The Yuma County Board of Supervisors nixed a so-called “slumlord ordinance” after staff asked for direction on possible development of proposed rental property regulations.
The action was in reaction to the longtime and ongoing case involving Bann Mobile Home Park for violation of several zoning codes, including junk on the property. After no response from the property owner, the county attorney is seeking an order of abatement from Superior Court and is waiting to have the case heard.
A state law allows counties to have properties declared slums and apply to Superior Court to have rental properties placed in receivership for up to 12 months at a time.
A slum property is defined as residential rental property that has deteriorated or is a state of disrepair and that manifests one or more of the following conditions: Structurally unsound exterior surfaces, roof, walls, doors, floors, stairwells, porches or railings; lack of potable water, adequate sanitation facilities, adequate water or waste pipe connections; hazardous electrical systems or gas connections; lack of safe, rapid egress; and accumulation of human or animal waste, medical or biological waste, gaseous or combustible materials, dangerous or corrosive liquids, flammable or explosive materials or drug paraphernalia.
Craig Sellers, the county’s director of development services, explained the proposed ordinance. If the supervisors are interested in enforcing this state law in Yuma County, they would have to adopt a residential rental property ordinance, establish and appoint hearing officers to declare slums and an appeal process.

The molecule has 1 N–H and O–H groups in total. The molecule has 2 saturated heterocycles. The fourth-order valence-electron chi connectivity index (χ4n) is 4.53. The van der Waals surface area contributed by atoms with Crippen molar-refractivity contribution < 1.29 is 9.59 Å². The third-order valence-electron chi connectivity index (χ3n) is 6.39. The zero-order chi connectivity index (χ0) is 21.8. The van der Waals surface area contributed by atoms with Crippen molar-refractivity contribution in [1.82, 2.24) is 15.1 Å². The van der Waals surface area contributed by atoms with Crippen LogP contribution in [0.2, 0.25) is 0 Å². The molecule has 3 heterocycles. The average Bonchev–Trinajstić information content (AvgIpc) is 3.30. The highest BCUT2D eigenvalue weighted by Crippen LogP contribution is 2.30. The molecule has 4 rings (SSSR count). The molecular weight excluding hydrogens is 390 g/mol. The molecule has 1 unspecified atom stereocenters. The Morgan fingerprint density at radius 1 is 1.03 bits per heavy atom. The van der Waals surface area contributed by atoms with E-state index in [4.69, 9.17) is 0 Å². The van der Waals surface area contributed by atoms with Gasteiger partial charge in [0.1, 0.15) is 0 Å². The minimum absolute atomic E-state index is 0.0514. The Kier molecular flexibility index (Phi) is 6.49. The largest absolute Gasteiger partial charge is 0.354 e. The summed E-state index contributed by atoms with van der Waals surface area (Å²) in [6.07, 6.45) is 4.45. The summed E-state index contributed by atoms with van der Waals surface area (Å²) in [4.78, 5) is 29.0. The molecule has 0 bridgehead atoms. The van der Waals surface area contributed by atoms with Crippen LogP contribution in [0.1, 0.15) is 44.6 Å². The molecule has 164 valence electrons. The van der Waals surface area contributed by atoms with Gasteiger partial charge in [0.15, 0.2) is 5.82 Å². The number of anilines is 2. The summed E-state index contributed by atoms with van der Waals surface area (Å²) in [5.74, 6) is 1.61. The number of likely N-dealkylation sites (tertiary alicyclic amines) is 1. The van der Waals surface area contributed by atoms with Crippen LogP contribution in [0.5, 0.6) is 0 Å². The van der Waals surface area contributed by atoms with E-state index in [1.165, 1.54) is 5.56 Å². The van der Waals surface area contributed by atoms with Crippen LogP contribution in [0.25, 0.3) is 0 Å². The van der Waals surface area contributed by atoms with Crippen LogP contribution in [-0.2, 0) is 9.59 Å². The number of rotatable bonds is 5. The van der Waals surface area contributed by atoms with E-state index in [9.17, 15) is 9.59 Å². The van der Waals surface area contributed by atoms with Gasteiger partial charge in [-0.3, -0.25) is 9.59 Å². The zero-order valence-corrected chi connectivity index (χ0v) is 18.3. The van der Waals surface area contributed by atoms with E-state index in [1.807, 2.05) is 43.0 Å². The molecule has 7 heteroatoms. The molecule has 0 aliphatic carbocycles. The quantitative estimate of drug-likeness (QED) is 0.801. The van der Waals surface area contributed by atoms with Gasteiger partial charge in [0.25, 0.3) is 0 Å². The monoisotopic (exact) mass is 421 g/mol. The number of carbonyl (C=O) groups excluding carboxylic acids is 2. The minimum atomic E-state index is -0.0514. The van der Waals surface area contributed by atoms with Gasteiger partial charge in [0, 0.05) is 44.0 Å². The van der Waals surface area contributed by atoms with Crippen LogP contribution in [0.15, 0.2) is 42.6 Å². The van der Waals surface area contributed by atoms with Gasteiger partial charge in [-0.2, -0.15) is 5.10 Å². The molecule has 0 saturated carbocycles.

In addition, the county would need the budget to fund receiverships.
Similar to the zoning violation process, a complaint would be made and investigated by staff. If the complaint is found to have merit, it would be forwarded to the hearing officer for a public hearing and determination.
The rental owner would then have the right to appeal to the Board of Supervisors. If no action is taken by the rental owner, staff would recommend the board apply to Superior Court for the property to be placed in receivership.
He emphasized that a receivership would be temporary. “This is not a permanent fix for properties that are in disrepair.”
However, ordinance enforcement would require additional staff in a department that is already understaffed, in addition to at least a part-time attorney. “I don’t have the staff to take on an entirely different segment of the economy,” Sellers said.
Currently, the zoning ordinance that addresses “junky” properties requires “due diligence,” which means it could take years to clean up properties.
“So neither one of these would be ‘we see it and tomorrow is taken care of’ or ‘next week is taken care of.’ We’re dealing with people’s property rights and business rights to operate their business,” Sellers said.
With the proposed ordinance, once a case goes to Superior Court, the county is looking to remove the owner from the operations of the business, for example, in the case of a trailer park, and place it in the hands of a management company which would have to be paid for those services.
“We’re going to want the payment to be taking place and there’s going to be limited income coming from the property. And so for all that to happen, there’s going to need to be an influx of money going into that process as well,” Sellers noted.